Chelator Function and Structure
Chelators or chelating agents are small water-soluble molecules which form complexes with metal ions and are occasionally fluorescent. As a complex (chelate) they are inert in solution; requiring high energy for dissociation. However, metal exchange is possible in labile complexes. Sequestering agents represent chelators which produce soluble metal complexes.
The functional groups of chelators are two of =O, -NH2 or -COO-. These are groups which donate an electron pair to the metal ion to form the complex and must be positioned correctly to allow ring formation. Chelators represent a major component of cellular metabolism.
Popular chelators include EDTA and Deferoxamine Mesylate.
Natural Chelators (can aid in physiological systems transport iron and oxygen) include:
• Ionophores (monensin, valinomycin, gramicidin)
Synthetic Chelators (suitable for separating metals in solutions) include:
• ionophores Nitrilotriacetic acid, NTA ortho-Phenanthroline
• Salicylic acid
• Triethanolamine, TEA
• Ethylene glycol-bis-(2-aminoethyl)-N,N,N', N'-tetraacetic acid (EGTA)
• Ethylenediaminotetraacetic acid, EDTA Ethylenedioxy-diethylene-dinitrilo-tetraacetic acid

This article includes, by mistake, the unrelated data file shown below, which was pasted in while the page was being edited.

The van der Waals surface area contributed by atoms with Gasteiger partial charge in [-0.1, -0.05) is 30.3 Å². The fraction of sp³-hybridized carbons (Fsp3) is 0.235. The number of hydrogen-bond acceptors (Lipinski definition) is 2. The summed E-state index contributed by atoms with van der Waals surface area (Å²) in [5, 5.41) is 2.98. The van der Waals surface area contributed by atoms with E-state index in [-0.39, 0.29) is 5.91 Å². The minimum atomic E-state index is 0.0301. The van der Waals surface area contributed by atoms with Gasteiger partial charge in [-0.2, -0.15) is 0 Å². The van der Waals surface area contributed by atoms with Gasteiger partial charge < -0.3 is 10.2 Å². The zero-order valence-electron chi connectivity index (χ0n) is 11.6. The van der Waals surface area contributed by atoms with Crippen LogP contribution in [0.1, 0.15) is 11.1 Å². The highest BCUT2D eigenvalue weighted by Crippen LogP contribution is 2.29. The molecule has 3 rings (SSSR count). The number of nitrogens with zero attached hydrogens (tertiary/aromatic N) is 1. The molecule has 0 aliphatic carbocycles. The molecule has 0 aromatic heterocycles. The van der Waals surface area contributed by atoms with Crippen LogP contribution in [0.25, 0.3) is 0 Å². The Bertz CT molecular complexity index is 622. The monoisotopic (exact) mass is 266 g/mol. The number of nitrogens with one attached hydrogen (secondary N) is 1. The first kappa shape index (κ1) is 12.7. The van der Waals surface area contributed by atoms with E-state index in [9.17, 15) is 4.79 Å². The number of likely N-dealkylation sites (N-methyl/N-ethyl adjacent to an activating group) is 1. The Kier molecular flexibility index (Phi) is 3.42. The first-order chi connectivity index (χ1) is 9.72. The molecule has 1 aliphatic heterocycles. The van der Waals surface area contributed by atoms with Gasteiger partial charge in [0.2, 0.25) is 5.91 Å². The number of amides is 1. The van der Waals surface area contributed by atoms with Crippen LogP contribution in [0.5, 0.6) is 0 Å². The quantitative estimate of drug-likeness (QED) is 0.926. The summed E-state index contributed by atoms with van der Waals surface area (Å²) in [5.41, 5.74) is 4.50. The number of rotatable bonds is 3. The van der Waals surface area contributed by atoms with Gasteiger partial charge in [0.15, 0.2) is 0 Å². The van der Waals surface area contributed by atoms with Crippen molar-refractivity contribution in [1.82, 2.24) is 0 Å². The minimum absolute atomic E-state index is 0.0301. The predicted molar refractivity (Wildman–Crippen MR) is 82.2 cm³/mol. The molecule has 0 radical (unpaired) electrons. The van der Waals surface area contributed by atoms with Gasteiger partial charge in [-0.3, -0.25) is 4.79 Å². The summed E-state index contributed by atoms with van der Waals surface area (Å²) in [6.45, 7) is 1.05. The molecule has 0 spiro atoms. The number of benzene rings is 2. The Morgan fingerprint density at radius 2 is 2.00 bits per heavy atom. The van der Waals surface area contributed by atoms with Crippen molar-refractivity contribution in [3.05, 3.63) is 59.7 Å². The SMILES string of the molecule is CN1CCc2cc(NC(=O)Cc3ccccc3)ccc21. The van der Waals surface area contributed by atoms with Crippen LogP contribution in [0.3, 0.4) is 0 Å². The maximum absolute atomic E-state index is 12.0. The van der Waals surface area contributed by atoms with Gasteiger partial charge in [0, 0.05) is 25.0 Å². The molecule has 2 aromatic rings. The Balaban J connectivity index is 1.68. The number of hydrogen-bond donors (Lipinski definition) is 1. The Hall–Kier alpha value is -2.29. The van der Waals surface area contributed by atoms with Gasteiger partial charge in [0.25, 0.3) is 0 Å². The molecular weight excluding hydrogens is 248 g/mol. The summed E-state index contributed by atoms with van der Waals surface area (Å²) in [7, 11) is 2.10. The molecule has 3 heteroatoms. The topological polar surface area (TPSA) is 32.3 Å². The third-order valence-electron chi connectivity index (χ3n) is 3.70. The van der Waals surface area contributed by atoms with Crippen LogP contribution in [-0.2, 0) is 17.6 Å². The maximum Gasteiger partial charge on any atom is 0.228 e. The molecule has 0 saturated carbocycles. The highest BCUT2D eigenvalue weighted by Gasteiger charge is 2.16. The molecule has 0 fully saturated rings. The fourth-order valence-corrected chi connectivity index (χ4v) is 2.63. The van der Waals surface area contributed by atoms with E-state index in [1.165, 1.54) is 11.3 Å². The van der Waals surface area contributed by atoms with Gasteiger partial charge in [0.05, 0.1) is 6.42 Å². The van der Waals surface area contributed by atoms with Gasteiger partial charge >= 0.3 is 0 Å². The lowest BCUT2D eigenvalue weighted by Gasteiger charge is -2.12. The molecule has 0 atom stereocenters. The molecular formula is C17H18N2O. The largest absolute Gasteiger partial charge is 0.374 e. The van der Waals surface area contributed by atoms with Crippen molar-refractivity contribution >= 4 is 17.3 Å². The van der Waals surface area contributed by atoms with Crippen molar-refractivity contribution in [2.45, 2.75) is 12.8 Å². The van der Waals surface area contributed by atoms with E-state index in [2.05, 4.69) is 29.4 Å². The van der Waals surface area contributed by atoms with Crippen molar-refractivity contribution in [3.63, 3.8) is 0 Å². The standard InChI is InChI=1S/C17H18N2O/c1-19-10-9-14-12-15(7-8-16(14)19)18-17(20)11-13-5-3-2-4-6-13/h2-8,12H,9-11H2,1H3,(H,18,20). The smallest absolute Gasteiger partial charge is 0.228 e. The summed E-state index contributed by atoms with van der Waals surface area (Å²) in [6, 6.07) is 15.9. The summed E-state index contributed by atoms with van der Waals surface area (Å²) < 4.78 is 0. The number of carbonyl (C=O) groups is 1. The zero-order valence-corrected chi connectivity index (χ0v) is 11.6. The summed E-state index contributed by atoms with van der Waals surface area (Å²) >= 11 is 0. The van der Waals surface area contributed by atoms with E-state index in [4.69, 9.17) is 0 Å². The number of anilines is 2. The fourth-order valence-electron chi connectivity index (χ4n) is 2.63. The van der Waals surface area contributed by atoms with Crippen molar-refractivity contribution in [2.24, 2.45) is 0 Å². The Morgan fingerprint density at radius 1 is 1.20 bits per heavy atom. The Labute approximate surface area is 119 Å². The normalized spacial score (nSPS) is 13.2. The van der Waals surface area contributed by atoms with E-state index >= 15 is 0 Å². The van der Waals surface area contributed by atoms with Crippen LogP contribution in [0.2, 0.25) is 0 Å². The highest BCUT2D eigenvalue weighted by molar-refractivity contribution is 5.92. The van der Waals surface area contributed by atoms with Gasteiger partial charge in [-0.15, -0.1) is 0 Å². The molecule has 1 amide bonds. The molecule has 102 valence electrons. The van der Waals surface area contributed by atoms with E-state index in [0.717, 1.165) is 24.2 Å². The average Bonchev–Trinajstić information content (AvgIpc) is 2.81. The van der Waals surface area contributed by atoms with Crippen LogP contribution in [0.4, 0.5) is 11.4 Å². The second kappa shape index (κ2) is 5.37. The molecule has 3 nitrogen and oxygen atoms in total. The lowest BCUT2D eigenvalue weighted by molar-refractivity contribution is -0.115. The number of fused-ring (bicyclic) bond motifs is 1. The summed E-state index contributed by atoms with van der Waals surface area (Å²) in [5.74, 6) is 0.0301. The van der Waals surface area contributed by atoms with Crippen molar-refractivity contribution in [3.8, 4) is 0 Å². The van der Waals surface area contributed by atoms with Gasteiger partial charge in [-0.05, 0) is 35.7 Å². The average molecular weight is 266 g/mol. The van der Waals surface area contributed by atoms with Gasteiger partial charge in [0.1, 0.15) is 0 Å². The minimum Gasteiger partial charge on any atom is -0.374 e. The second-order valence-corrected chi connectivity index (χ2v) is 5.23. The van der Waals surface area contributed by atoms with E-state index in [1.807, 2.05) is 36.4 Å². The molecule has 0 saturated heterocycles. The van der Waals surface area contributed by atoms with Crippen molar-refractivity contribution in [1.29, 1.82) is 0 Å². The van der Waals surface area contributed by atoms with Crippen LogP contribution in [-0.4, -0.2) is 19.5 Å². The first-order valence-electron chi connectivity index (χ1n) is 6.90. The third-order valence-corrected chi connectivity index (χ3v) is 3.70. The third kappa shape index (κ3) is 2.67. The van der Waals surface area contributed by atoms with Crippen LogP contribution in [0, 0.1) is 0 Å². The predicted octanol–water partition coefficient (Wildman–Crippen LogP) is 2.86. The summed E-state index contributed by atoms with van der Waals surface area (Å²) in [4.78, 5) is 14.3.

• Animal food addition to prevent precipitation or absorption of essential metals
• Elution in chelation affinity chromatography (EDTA or EGTA)
• Reduce metal interference when using metal indicators for measuring intracellular cation concentration (Ca2+ in FURA or QUIN).
• Reagent in quantitative complexometric determination of metals
• Removal of complex inhibitory heavy metals from buffer solutions
• Nutrient solution component for microorganisms/plants in hydroculture
Calcium chelators have a high affinity for calcium ions through carboxylic groups. Binding can be affected by pH, other ions, and coordination to other proteins.
Calcium buffers are produced with the help of BAPTA. The chelator can also be used study calcium cell signaling by controlling cytosolic calcium concentration.
General calcium chelator use:
• Controlling Ca2+ levels intracellularly and extracellularly
• NMR analysis of Ca2+
• Research into calcium shuttling, mobilization and spatial calcium buffering